Is BlackRock Too Big?
Posted on 01/19/2015
With continued loose monetary policy and relatively less regulatory hurdles than banks and brokers, gargantuan U.S. asset management firms have financially prospered over the past years. According to an SEC filing, as of December 31, 2014, BlackRock reached US$ 4.652 trillion in assets under management. This monumental figure is an 8% increase from last year’s number. In 2006, BlackRock’s assets under management crossed the US$ 1 trillion threshold. To put things into perspective, the U.S. retirement market in 2013 was worth US$ 23 trillion, according to the Investment Company Institute (ICI). Using BlackRock’s assets under management figure for December 2013 of US$ 4.324 trillion, the asset manager stacks up, as being almost a fifth the size of the whole U.S. retirement market. BlackRock’s AUM is majority made up of institutional investors at 65% – a key revenue generator. The asset manager counts sovereign wealth funds, central banks, pensions, life insurance companies and endowments as major clients.
We Are the Good Guys
In the post-global financial crisis years, DC policymakers are identifying potential systemic threats to the global financial system. The easy culprits were the over-leveraged banks and insurance companies. Traditional asset managers have faced far less scrutiny compared to hedge funds, investment banks and insurance companies.
However, the concentration of assets in large asset managers has steadily grown over the years.
Asset managers contend, due to their very nature of managing other people’s money, they are not taking specific risk on their own balance sheets. Thus, investment managers believe they are less susceptible to financial distress versus banks, brokers and insurers. Brand name managers such as PIMCO, BlackRock and Fidelity Investments have further debated that asset managers like them, should not be designated systemically important financial institutions (SIFI). BlackRock is using its financial muscle to lobby on Capitol Hill. According to the Center for Responsive Politics, since 2010, BlackRock has spent over US$ 1 million in annual lobbying.
In late 2014, the debate between the FSB and the SEC has shifted toward analyzing an asset manager’s products and services versus an individual asset manager.
Potential Criteria For Asset Managers
|Assets – Size||Assets Under Management (AUM)|
|Assets – Size||Gross Notional Exposure (GNE), measure for hedge funds|
|Interconnectivity||Counterparty Exposure Ratio|
|Interconnectivity||Intra-Financial System Liabilities|
|Markets||Turnover and Trading|
|Complexity||OTC Derivatives – Usage and Volume|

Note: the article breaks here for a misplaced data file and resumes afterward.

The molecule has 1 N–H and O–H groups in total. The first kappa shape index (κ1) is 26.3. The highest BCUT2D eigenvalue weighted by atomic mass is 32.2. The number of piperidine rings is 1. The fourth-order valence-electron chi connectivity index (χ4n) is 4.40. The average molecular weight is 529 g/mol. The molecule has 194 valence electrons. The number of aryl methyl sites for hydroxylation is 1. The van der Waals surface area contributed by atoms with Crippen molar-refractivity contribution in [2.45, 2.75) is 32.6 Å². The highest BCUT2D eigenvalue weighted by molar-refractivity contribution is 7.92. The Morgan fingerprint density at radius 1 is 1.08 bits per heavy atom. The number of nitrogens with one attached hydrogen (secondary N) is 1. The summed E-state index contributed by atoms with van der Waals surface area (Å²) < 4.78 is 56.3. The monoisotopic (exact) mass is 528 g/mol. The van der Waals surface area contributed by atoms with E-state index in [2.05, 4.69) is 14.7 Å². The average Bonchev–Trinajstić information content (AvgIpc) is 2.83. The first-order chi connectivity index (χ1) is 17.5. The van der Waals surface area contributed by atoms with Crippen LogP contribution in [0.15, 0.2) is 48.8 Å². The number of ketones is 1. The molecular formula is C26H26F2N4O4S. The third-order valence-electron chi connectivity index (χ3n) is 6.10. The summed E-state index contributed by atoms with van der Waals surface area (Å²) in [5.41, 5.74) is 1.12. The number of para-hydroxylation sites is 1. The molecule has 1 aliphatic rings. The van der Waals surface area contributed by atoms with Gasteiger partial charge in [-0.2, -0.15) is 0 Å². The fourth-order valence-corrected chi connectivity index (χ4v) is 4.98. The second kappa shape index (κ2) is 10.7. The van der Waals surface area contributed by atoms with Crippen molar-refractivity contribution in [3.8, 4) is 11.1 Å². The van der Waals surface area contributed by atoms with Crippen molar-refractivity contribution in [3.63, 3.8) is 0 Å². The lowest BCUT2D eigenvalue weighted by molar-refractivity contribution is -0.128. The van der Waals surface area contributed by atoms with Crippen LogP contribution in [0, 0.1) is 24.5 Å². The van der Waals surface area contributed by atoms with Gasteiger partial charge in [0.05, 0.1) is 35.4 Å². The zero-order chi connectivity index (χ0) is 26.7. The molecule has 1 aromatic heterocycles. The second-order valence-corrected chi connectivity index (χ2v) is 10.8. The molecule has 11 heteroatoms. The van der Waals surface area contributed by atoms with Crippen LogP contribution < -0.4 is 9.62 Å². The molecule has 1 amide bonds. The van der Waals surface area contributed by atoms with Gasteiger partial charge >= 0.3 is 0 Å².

|Complexity||Ratio of Net Asset Value Using High-Frequency Trading Strategies|
|Cross-Border||Number of Countries Invested|
|Cross-Border||Counterparties in Other Countries|
Source: Park Alpha
However, the concentration of assets in large asset managers has steadily grown over the years. Officials at the Financial Stability Board (FSB), an international body backed by a number of governments, fear that an investment manager with a high concentration of assets that faces redemption could potentially impact multiple markets. Since the passage of Dodd–Frank Wall Street Reform and Consumer Protection Act (Dodd-Frank), all banks with more than US$ 50 billion in assets were marked as SIFI. Even non-banking institutions were marked as SIFIs such as, GE Capital, American International Group (AIG) and Prudential. Figure wise, US$ 50 billion is a lot less than BlackRock’s US$ 4.6 trillion. In late 2014, the debate between the FSB and the SEC has shifted toward analyzing an asset manager’s products and services versus an individual asset manager.
Fixed Income to Equities
BlackRock CEO, chairman and co-founder Lawrence (Larry) Fink spent more than two and a half decades building BlackRock into the world’s largest asset manager. BlackRock was formed in 1988 by Fink and seven partners, who possessed sell-side experience on Wall Street with legendary firms like Lehman Brothers and First Boston. Fink was a wunderkind at investment bank First Boston, helping shape the securitization industry. BlackRock got its break when Blackstone Group LP gave Fink and his partners a US$ 5 million credit line in exchange for a 50% stake in the bond business. BlackRock’s niche at the time was trading and managing complex mortgage-backed securities. By 1989, BlackRock was managing around US$ 2.7 billion in assets under management. Over time Blackstone’s ownership stake dwindled, as BlackRock hired more employees, using company ownership as a lure. Steve Schwarzman, head of Blackstone, was not pleased of the company’s stake being diluted.
Fink wanted to find a new owner. Pittsburgh-based bank PNC paid US$ 240 million for BlackRock in 1995 and the bank then gave 18% of its ownership to 39 BlackRock employees. Schwarzman said selling BlackRock was the worst business decision he ever made. BlackRock floated in 1999. To gain market share in equities, BlackRock acquired State Street Research & Management in 2005 and Merrill Lynch Investment Managers in 2006. BlackRock then picked up a crown jewel, Barclays Global Investors (BGI), whose products included the famous brand of exchange-traded funds (ETFs) called iShares. A small investment management company of eight partners to a colossal financial institution of more than 11,000 employees, BlackRock has made a series of successful company acquisitions and strategic shifts to gain market share over rivals such as Fidelity Investments, State Street, and Vanguard Group.
Keywords: State Street Corporation.